This month’s Business Valuation Update published by Business Valuation Resources (BVR) featured my article about implementing a “COVID-19 Marketability Discount”. This is a Discount for Lack of Marketability (DLOM) that arises due to an unusual amount of risk because of COVID-19 and the related economic fallout affecting small and micro businesses.
The methodology used to determine a COVID-19 Marketability Discount can be applied as a separate discount or it can be used as a basis to adjust the historic information based market method multiplier or income method company specific risk premium (SCRP). In many current situations, due to the risk presented by COVID-19, our historic data sources (market method data bases and income method build-up data (BUM method)) do not adequately address the short term risk that is currently being placed on small businesses and their valuations
Micro and very small businesses generally cannot provide forecasts. Therefore the valuation analyst has to use a single period valuation method. As is always the case, the cash flow should be adjusted to reflect the most likely future. But, if the analyst believes an economic recession or 2nd waive of the virus could further impact cash flows there is likely to be more risk to these future cash flows than that reflected in the historic data. Assessing that risk and making an appropriate adjustment is the purpose of this COVID-19 Marketability Discount.
BVR summarizes the case study:
Alternative method: In a new article, an analyst reports that he has been using a “COVID-19 marketability discount” on control interests to make the extra risk adjustment.
“In many situations, I favor the methodology of showing a separate COVID-19 marketability discount,” says Greg Caruso (Harvest Business Advisors), “because it clearly shows the valuator’s thought process and the actual discount being applied for the current high level of uncertainty.”
His methodology is based on the weighing of factors such as those used in Mandelbaum and the IRS DLOM Job Aid but with categories modified to fit the current situation.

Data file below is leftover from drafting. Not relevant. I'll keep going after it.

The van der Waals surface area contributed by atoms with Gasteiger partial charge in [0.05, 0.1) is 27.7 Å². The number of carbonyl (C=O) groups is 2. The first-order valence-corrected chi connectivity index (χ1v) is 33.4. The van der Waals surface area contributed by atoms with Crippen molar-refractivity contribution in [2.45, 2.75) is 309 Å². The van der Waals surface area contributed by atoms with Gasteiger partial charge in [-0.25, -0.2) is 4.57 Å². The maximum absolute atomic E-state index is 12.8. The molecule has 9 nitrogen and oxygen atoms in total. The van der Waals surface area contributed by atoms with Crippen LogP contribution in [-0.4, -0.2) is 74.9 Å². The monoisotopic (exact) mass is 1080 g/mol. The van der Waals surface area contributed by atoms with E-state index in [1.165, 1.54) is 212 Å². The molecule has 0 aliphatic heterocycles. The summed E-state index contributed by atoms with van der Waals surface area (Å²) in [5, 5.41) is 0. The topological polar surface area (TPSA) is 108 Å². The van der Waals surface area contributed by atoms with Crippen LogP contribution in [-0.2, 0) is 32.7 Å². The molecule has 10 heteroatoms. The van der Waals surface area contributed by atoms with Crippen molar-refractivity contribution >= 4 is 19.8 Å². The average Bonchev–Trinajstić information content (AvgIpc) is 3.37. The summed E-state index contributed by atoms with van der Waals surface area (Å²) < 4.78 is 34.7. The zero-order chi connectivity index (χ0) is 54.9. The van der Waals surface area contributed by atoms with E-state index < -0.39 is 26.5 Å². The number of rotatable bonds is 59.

Caruso first developed this technique to use in a valuation for an SBA loan. The company was temporarily shut down and appeared to be fully recovered on a monthly cash-flow basis for the two months after reopening. Yet, there was still risk of another shutdown and customers would have economic issues if a recession hit, so Caruso’s basic capitalization rate was a buildup for “normal times,” which included a normal company-specific risk that he further discounted by the COVID-19 marketability discount.
Caruso explains his methodology and presents a case study in more detail with a sample analysis in the November 2020 issue of Business Valuation Update.”
I am grateful to BVR for their support through the years. They are truly a valuable resource.
In the upcoming weeks, I will be conducting several webinars on this topic. Please visit the Events Page for more details.
The book, “The Art of Business Valuation, Accurately Valuing a Small Business” has over 400 pages covering many aspects of small business valuation and market sales including working with business brokers, increasing sales value, descriptions of a well-run sales process, due diligence including a checklist and guidance on SBA loans.
If you value or use valuations of businesses with revenues under $10 million, you need this book on your desk. The book published by Wiley is available through your favorite bookseller or directly from Wiley.
Finally the author, Greg Caruso, JD, CPA, CVA, is always available to assist with exit planning, brokerage, and to prepare or review business valuations with an emphasis on increasing value and likely transaction values and terms.